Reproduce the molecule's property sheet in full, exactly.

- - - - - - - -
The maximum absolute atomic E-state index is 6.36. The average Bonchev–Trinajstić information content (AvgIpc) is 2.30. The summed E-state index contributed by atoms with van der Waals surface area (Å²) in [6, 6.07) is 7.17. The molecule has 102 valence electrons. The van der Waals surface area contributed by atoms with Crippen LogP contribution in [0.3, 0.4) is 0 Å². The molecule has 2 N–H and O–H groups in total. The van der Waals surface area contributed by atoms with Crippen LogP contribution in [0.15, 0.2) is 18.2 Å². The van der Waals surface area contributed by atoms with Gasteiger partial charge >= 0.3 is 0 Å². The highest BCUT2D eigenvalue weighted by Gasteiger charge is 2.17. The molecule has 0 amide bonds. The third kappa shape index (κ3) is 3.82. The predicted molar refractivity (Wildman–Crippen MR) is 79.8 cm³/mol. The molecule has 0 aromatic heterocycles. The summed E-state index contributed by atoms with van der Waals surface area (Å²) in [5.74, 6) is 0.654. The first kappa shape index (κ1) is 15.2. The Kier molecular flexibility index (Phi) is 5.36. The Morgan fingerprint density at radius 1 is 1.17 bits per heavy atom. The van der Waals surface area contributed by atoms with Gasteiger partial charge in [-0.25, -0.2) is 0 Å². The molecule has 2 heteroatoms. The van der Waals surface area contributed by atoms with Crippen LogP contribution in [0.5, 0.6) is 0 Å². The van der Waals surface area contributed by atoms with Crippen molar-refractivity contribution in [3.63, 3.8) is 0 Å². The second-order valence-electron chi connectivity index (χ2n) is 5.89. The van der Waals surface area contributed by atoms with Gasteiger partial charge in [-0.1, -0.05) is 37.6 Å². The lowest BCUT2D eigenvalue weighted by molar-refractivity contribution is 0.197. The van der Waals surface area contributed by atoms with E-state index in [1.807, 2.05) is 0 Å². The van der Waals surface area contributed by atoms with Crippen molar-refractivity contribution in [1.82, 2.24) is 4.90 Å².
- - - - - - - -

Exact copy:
The maximum absolute atomic E-state index is 6.36. The average Bonchev–Trinajstić information content (AvgIpc) is 2.30. The summed E-state index contributed by atoms with van der Waals surface area (Å²) in [6, 6.07) is 7.17. The molecule has 102 valence electrons. The van der Waals surface area contributed by atoms with Crippen LogP contribution in [0.3, 0.4) is 0 Å². The molecule has 2 N–H and O–H groups in total. The van der Waals surface area contributed by atoms with Crippen LogP contribution in [0.15, 0.2) is 18.2 Å². The van der Waals surface area contributed by atoms with Gasteiger partial charge >= 0.3 is 0 Å². The highest BCUT2D eigenvalue weighted by Gasteiger charge is 2.17. The molecule has 0 amide bonds. The third kappa shape index (κ3) is 3.82. The predicted molar refractivity (Wildman–Crippen MR) is 79.8 cm³/mol. The molecule has 0 aromatic heterocycles. The summed E-state index contributed by atoms with van der Waals surface area (Å²) in [5.74, 6) is 0.654. The first kappa shape index (κ1) is 15.2. The Kier molecular flexibility index (Phi) is 5.36. The Morgan fingerprint density at radius 1 is 1.17 bits per heavy atom. The van der Waals surface area contributed by atoms with Gasteiger partial charge in [-0.25, -0.2) is 0 Å². The molecule has 2 heteroatoms. The van der Waals surface area contributed by atoms with Crippen LogP contribution in [0.5, 0.6) is 0 Å². The van der Waals surface area contributed by atoms with Crippen molar-refractivity contribution in [3.63, 3.8) is 0 Å². The second-order valence-electron chi connectivity index (χ2n) is 5.89. The van der Waals surface area contributed by atoms with Gasteiger partial charge in [-0.1, -0.05) is 37.6 Å². The lowest BCUT2D eigenvalue weighted by molar-refractivity contribution is 0.197. The van der Waals surface area contributed by atoms with E-state index in [1.807, 2.05) is 0 Å². The van der Waals surface area contributed by atoms with Crippen molar-refractivity contribution in [1.82, 2.24) is 4.90 Å².